Silent witnesses

How geochemistry tells about climate and environments

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Freshwater mussels

At first sight, unionid freshwater mussels neither sound nor look very interesting. However, studying them for my PhD, I quickly became fascinated with this group of animals. Actually, when you have a proper look at these large-shelled bivalves, they are quite beautiful. In Europe we only have a handful of species, but in North America their variety is immense.

Some species can live very long, up to 250 years, and they can even produce pearls. Unfortunately many species are also critically endangered because of habitat loss and introduction of invading species that overgrow our out-compete native species.

My favourite freshwater mussel fact is that they have larvae (glochidia) that are parasitic on the gills of fish. Many species have specific host species, and some have evolved very elaborate methods to target their hosts. For example, in some species the glochidia form a “lure” that closely resembles the prey of the host fish, gets eaten, and the glochidiae end up on the gills.

The most amazing behaviour is displayed by the “Snuffbox”. It actually catches the host fish between the valves of the shell and “pumps” the glochidia into its gills. A video can be found here. Highly recommended!

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Colourful EBSD

Electron backscatter diffraction is a method that can visualise the orientation of crystals in a mineral, yielding beautiful stained glass-like pictures of biominerals. When it is used on sections of earthworm granules this is the result:

Electron Backscatter Diffraction (EBSD) orientation contrast map of an earthworm granule highlighting its polycrystalline microstructure. Image by Martin Lee, School of Geographical and Earth Sciences, University of Glasgow.

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Earthworms as biomineralisers

Photo: NERC

We all know earthworms and might consider them slimy and scary, beneficial to our garden, or chicken feed. What is not very well known is that many earthworm species produce calcite (the stuff that e.g. oysters are made of) as tiny granules produces in specialised glands. Darwin already described this in his last book, and hypothesised they might have something to do with excretion or digestion, but the reason why these granules are produced is still a mystery.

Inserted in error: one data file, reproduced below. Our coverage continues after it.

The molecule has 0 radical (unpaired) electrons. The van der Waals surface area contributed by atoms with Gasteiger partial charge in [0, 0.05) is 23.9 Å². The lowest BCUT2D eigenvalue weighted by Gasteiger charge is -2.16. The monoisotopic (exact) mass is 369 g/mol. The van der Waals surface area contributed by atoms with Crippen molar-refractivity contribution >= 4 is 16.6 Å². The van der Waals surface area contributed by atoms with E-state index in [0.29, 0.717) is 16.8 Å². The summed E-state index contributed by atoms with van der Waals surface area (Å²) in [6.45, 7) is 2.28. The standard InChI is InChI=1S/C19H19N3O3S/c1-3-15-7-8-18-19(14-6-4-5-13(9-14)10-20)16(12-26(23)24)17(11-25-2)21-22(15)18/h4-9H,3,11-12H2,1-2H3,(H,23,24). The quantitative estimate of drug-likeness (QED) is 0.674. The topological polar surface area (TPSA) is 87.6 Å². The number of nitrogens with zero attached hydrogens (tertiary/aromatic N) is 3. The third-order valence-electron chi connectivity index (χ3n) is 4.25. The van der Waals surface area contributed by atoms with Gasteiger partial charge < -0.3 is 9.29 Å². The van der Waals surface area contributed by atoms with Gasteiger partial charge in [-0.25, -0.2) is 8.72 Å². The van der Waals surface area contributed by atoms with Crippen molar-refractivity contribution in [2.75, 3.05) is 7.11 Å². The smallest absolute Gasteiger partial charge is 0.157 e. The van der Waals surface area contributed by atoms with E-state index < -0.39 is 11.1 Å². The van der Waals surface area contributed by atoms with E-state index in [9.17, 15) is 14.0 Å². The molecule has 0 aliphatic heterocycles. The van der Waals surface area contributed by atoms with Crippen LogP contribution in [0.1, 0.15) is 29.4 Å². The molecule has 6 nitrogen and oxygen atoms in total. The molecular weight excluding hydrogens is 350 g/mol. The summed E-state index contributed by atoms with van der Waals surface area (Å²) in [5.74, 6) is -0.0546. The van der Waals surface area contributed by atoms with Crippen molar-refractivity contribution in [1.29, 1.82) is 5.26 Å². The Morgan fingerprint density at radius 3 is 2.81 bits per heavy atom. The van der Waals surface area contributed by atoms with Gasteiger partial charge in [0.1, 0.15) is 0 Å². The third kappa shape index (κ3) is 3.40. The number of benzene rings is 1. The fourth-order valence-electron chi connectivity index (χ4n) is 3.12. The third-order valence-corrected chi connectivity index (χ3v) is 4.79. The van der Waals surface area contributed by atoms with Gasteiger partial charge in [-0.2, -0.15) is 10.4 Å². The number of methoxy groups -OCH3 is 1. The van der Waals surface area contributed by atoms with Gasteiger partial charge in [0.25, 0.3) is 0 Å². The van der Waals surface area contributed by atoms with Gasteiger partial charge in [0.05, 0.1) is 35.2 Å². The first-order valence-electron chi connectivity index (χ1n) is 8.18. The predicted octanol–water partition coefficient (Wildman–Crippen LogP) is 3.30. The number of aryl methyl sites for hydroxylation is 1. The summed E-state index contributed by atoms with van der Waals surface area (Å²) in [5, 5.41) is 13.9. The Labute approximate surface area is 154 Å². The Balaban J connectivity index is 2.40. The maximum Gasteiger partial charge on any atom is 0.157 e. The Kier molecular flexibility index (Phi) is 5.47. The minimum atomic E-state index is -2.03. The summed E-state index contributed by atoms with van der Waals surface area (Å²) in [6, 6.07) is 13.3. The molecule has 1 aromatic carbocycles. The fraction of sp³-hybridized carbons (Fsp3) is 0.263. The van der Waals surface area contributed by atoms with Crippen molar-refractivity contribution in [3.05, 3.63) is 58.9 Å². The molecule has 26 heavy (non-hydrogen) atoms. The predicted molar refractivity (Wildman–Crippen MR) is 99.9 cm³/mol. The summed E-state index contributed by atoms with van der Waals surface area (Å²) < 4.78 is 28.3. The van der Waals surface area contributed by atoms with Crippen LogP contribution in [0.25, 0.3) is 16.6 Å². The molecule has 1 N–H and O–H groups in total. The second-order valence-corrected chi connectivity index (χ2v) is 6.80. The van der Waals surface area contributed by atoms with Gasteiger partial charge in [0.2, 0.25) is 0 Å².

A SEM picture of an earthworm granule.

Earthworm granules are quite often found in archaeological finds and buried soils. I investigate if their chemical composition can be used to reconstruct past climate and environments, in a similar way as this is done using corals or shells.

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Oxygen isotopes

A lot of palaeoclimate research makes use of stable oxygen isotope compositions of various substances, like ice cores or microfossils. But what are isotopes and how do they end up in our climate records?

The Oxygen-18 isotope has an extra two neutrons, for a total of 10 neutrons and 8 protons, compared to the 8 neutrons and 8 protons in a normal oxygen atom. Picture from NASA.

Isotopes are different versions of atoms of the same element, but with a different mass. Oxygen, for example, has atomic number 8, which means its nucleus contains 8 protons. The amount of neutrons in the nucleus, however, can vary from 8 to 10, resulting in oxygen having three different isotopes known as 16O, 17O and 18O. Some isotopes are unstable and after some time split to form two new elements, a form of radioactive decay. The aforementioned oxygen isotopes are stable and occur naturally in various proportions (99.76, 0.035 and 0.20 %, respectively). Here I will only discuss 16O and 18O, since the amount of 17O in the natural environment is negligible.  Because they’re all oxygen, they generally behave the same in chemical reactions, there are however some differences. A heavier isotope requires more energy to be mobilised in chemical reactions and processes like evaporation, with interesting consequences:

Water (H2O) of course contains a lot of oxygen atoms. When clouds form over the ocean, fewer of the heavy isotopes will evaporate, resulting in clouds that are depleted in 18O. When these clouds than move over land and start to produce rain, the molecules containing the heavy isotope will rain out first. This results in rain containing less and less 18O, the further you go land inwards.

This so called fractionation between light and heavy isotopes is most pronounced at low temperatures, since at high temperatures enough energy is available to mobilise both isotopes. So temperatures can also be reflected in oxygen isotope compositions. This is for example the case in in oxygen isotope records of microfossils from the ocean floor (benthis foraminifera). In the well-know ice cores both processes are at work, and result in an accurate reflection of ice ages and interglacials over the past several millions of years.

(I could not find where this picture comes from originally, so if you happen to know, please let me know.)